The parliamentary Communities and Local Government Committee has come out clearly against the plans made by Pickles and his ilk to tear up the Town and Country Planning Act and allow untrammelled development of the countryside. Their report into the National Planning Policy Framework lays bare its fetishisation of simplification and its attempt to prioritise the narrowly ‘economic’ at the expense of people and planet. As I discuss in a short paper on localism published recently by Green House, this makes a mockery of the government’s espoused support for community-led decision-making.
Bizarrely, the original NPPF document relies on the Brundtland definition of sustainable development as ‘Development that meets the needs of the present without compromising the ability of future generations to meet their own needs.’ I am constantly mystified by the way in which people can spout this without considering at what point development would have to stop. Where between the situation we have now, with species becoming extinct but there still being enough green land to enable breathing, and the future development paradise where every scrap of field and hill is covered with concrete and tarmac, is development supposed to stop? Assuming that future generations will still need air to breathe, there must be a boundary, so how do we know that we have not already reached it? And if not, when will we know we are there?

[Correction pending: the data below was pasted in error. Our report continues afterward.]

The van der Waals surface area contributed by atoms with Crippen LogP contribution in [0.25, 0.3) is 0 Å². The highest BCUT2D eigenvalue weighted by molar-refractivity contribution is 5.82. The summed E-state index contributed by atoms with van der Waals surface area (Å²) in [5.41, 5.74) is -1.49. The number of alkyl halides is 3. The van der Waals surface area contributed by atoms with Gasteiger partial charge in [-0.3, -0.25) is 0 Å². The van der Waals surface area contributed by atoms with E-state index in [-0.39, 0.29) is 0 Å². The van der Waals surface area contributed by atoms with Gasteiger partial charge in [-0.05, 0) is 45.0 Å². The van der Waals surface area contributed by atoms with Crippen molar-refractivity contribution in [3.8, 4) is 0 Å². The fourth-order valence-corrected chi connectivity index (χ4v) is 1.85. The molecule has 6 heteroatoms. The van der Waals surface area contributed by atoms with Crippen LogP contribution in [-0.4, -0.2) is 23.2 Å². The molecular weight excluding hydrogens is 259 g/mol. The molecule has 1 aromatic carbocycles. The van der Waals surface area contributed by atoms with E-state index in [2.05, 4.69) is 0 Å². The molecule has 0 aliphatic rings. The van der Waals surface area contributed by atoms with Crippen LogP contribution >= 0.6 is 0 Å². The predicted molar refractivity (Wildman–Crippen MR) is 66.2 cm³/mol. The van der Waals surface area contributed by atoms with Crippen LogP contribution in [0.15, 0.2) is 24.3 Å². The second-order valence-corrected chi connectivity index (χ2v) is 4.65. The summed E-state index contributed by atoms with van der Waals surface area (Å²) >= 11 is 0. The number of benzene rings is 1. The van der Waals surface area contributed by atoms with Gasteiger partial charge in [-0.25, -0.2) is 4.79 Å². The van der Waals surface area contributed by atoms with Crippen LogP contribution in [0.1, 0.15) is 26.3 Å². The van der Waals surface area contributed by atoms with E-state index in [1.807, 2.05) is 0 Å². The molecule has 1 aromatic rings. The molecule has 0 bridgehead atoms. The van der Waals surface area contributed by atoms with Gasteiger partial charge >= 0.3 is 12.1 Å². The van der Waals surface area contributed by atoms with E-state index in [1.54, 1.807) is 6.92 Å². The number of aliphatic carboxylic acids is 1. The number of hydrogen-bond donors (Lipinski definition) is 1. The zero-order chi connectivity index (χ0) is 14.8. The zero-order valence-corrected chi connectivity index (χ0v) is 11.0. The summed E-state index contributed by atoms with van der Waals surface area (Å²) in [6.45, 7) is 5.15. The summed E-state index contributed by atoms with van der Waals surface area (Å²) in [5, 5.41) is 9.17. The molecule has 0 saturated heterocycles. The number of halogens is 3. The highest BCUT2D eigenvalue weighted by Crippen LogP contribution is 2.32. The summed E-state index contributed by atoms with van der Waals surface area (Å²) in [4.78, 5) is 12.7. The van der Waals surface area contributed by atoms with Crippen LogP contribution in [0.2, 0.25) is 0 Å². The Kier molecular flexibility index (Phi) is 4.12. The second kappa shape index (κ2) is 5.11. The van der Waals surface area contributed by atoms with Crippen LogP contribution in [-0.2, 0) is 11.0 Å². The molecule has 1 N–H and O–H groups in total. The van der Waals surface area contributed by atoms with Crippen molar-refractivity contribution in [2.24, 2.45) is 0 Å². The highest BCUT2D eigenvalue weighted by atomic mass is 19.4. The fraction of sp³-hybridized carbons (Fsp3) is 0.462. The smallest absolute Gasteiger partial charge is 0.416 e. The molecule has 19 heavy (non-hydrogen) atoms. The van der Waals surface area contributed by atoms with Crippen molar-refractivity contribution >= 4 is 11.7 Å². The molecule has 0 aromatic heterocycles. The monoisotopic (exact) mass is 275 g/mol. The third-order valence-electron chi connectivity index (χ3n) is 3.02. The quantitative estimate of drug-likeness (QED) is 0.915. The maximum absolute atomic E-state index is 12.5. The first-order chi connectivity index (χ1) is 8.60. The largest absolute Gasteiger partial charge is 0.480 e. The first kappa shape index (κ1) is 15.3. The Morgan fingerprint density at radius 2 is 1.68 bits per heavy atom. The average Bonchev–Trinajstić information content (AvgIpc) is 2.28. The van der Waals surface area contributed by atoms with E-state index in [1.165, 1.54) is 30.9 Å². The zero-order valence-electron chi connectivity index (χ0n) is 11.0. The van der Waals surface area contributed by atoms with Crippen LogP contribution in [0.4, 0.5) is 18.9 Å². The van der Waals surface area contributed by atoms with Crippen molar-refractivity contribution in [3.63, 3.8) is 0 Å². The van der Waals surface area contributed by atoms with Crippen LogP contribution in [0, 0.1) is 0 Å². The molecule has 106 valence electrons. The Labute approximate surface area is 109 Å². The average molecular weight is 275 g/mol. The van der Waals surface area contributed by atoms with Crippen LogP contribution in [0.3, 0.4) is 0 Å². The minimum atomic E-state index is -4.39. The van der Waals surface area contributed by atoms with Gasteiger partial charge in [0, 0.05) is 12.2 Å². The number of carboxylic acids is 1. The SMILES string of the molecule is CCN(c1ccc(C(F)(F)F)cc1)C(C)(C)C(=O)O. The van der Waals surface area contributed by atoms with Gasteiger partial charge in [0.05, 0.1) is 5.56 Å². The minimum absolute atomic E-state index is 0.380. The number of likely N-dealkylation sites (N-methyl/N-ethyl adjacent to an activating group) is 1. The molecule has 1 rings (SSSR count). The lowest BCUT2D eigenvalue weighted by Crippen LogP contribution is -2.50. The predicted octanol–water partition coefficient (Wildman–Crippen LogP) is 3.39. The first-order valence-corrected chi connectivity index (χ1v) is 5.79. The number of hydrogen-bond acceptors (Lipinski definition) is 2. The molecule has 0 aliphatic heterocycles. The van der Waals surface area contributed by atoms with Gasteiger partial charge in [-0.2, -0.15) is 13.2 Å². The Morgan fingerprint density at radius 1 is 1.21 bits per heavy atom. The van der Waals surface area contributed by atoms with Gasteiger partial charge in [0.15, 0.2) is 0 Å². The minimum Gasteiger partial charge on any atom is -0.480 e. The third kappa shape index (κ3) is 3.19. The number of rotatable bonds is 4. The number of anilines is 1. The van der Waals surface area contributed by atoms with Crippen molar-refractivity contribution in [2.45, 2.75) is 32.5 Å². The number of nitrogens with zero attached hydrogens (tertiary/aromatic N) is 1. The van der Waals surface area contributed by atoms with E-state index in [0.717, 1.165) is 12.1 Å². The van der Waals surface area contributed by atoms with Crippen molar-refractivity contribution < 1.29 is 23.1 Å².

Gamely, the CLG committee has, in its para. 67, added to this definition of sustainable development to include the concept of limits: ‘Policies in plans and decisions on development should be assessed against the principles that the nation and areas within it should live within their environmental limits; should achieve a sustainable economy and should seek to ensure a strong, healthy and just society.’ It also requires a locally based and democratic basis to planning: ‘The achievement of sustainable development through planning should be based on the responsible use of a sound evidence base and developed through an open and democratic system.’
The presumption in favour of development has nothing to do with national well-being or sustainability: it results from the lobbying undertaken by the big construction companies who dominate Tory policy-making. Note the following quotation from the website of Curtin & Co, who are not only experts in planning but also in ‘managing green issues’:
‘There is no doubt that the local government and planning landscape will change considerably in the next 12 to 18 months. There are still significant holes in the proposed legislation and Curtin & Co will be monitoring the progress of the bill as well as making representations on its community engagement aspects. Curtin&Co’s founder and chief executive is the author of Managing Green Issues (Macmillan, 2001) which advocates many of the aspirations of the Localism Bill and this is embedded in our methodology.’
On this day which our ancestors celebrated as a festival of hope that life would return after the darkness and cold of the winter season we need to remember that ‘there is no wealth but life’ and resist the equation of development with progress while utterly rejecting the possibility of future economic growth.